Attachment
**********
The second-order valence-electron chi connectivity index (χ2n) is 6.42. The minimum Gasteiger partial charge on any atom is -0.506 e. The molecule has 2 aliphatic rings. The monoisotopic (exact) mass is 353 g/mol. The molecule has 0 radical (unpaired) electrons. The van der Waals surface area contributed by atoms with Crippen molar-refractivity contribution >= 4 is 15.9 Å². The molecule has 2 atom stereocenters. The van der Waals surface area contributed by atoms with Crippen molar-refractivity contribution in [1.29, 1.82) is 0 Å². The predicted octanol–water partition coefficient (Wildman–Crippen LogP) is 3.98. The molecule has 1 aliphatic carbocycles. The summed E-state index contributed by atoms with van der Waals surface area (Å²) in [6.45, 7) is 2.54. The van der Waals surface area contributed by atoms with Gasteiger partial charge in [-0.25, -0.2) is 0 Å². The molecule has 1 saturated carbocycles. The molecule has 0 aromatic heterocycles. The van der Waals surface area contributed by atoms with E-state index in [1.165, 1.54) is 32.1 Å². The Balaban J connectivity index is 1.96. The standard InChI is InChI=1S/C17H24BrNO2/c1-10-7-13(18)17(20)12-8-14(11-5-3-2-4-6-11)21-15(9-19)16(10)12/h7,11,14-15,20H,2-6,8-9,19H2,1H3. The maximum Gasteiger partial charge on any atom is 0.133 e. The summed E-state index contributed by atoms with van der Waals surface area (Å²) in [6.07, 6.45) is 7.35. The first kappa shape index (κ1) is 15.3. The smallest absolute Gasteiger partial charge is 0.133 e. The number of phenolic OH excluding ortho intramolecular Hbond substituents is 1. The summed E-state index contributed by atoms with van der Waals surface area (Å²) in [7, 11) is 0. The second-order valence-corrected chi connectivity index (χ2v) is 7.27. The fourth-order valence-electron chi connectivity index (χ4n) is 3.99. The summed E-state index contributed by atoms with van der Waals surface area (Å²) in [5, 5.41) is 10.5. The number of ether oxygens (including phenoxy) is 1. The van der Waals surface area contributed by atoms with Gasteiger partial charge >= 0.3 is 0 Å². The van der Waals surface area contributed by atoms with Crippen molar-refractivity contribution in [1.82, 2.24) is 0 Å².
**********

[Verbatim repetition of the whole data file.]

The second-order valence-electron chi connectivity index (χ2n) is 6.42. The minimum Gasteiger partial charge on any atom is -0.506 e. The molecule has 2 aliphatic rings. The monoisotopic (exact) mass is 353 g/mol. The molecule has 0 radical (unpaired) electrons. The van der Waals surface area contributed by atoms with Crippen molar-refractivity contribution >= 4 is 15.9 Å². The molecule has 2 atom stereocenters. The van der Waals surface area contributed by atoms with Crippen molar-refractivity contribution in [1.29, 1.82) is 0 Å². The predicted octanol–water partition coefficient (Wildman–Crippen LogP) is 3.98. The molecule has 1 aliphatic carbocycles. The summed E-state index contributed by atoms with van der Waals surface area (Å²) in [6.45, 7) is 2.54. The van der Waals surface area contributed by atoms with Gasteiger partial charge in [-0.25, -0.2) is 0 Å². The molecule has 1 saturated carbocycles. The molecule has 0 aromatic heterocycles. The van der Waals surface area contributed by atoms with E-state index in [1.165, 1.54) is 32.1 Å². The Balaban J connectivity index is 1.96. The standard InChI is InChI=1S/C17H24BrNO2/c1-10-7-13(18)17(20)12-8-14(11-5-3-2-4-6-11)21-15(9-19)16(10)12/h7,11,14-15,20H,2-6,8-9,19H2,1H3. The maximum Gasteiger partial charge on any atom is 0.133 e. The summed E-state index contributed by atoms with van der Waals surface area (Å²) in [6.07, 6.45) is 7.35. The first kappa shape index (κ1) is 15.3. The smallest absolute Gasteiger partial charge is 0.133 e. The number of phenolic OH excluding ortho intramolecular Hbond substituents is 1. The summed E-state index contributed by atoms with van der Waals surface area (Å²) in [7, 11) is 0. The second-order valence-corrected chi connectivity index (χ2v) is 7.27. The fourth-order valence-electron chi connectivity index (χ4n) is 3.99. The summed E-state index contributed by atoms with van der Waals surface area (Å²) in [5, 5.41) is 10.5. The number of ether oxygens (including phenoxy) is 1. The van der Waals surface area contributed by atoms with Gasteiger partial charge >= 0.3 is 0 Å². The van der Waals surface area contributed by atoms with Crippen molar-refractivity contribution in [1.82, 2.24) is 0 Å².